There’s a question I hear over and over from photographers about locations. How do you get access? One place should be a simple answer. Shoot at home. It’s a bit of work, but so is lugging all of your gear to a studio and paying for the privilege to shoot there. Here’s how I created my home studio photography setup for portraits.
It Started on Facebook
A couple of months ago, I visited one of the local photography and model community gatherings. They’re usually fun and it’s a good way to network with people in your area that are interested in the same thing – creating portraits. Photographers, models, MUA, stylists and even some vendors come to these events.
The last time around was a formal and wedding theme. I met some models and connected with them on Facebook. One of those models put out a call for photographers. She’s into Cosplay (for the uninitiated, that’s the name for folks who like to dress as characters from comics, movies, anime, etc) and had a new costume. I answered and one week later, I’m shooting with Ashley of Toneriko Cosplay.
We discussed what she wanted and it was pretty simple. She needed some shots on a white seamless background. I told her I could shoot 3/4 length or tighter in my space and that worked for her. We planned a date and time and went on with the shoot.
My Simple Home Studio Photography Setup For Portraits
My living room becomes my studio. I practiced with some setup over the Christmas break when my Fiancée, Lee, and her daughter were visiting. To be honest, I wasn’t pleased with my results from that shoot. We had fun, but I didn’t feel satisfied with the lighting.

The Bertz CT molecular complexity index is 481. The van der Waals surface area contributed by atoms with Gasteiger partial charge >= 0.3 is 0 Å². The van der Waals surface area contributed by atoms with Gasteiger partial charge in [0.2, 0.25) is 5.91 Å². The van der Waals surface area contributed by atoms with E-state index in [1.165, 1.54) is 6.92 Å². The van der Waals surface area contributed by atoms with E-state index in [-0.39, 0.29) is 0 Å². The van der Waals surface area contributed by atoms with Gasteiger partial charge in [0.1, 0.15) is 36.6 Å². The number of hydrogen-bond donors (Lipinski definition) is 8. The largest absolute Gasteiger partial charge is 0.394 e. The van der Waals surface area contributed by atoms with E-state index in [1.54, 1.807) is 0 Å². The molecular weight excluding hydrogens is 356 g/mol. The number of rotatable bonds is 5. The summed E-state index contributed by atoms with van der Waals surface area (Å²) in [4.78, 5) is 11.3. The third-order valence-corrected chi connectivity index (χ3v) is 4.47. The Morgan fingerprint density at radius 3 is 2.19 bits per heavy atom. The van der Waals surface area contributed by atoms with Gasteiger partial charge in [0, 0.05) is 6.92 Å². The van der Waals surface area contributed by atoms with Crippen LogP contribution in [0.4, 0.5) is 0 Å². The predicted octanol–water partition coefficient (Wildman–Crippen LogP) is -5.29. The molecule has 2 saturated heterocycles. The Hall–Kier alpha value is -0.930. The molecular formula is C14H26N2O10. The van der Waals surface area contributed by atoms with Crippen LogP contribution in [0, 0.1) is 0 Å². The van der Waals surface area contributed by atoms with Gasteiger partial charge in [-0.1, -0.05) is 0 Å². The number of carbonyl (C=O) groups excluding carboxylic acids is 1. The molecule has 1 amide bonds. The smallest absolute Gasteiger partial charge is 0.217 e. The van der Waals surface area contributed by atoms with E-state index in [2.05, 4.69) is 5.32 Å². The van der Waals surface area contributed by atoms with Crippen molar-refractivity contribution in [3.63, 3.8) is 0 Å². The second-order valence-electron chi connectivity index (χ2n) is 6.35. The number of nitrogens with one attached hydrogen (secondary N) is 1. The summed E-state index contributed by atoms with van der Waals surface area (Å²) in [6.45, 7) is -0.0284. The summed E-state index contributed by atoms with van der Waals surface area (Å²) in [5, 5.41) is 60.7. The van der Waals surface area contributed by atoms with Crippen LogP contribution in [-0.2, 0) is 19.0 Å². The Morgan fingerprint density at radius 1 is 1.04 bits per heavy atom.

After thinking it over, I was simple throwing too much gear at the problem when a simpler solution could work better. For the Cosplay shoot, I used one Elinchrom BXRi 500 and two Nikon speed lights to light the white seamless paper. Here’s an iPhone shot of the setup.
I used Seamless Background Paper (107″ x 12yds, #1 Super White) for the backdrop. The Elinchrom BXRi 500 was replaced by an updated model, the BRX 500. For the light modifier, I used my Elinchrom Softlite 17” Reflector (White). A pair of SB-910 AF Speedlights lit the white seamless at 1/4 power.
The speed lights were behind a pair of white V-Flats on either side of the model operating in SU-4 mode. No need for more triggers. They fired when the Elinchrom fired. The V-Flats flagged the background lights, but provided plenty of fill light on her costume.
The other item attached to my C Stand is a Blow-it Fan. We didn’t use it on this shoot for concern about the wig, but it’s a handy tool to get a windblown hair shot.
By the time we were shooting, I raised the beauty dish and centered it between the V-Flats above her head. That provided even lighting on both sides, since this was essentially a fashion shoot.
Shooting Tethered Into Lightroom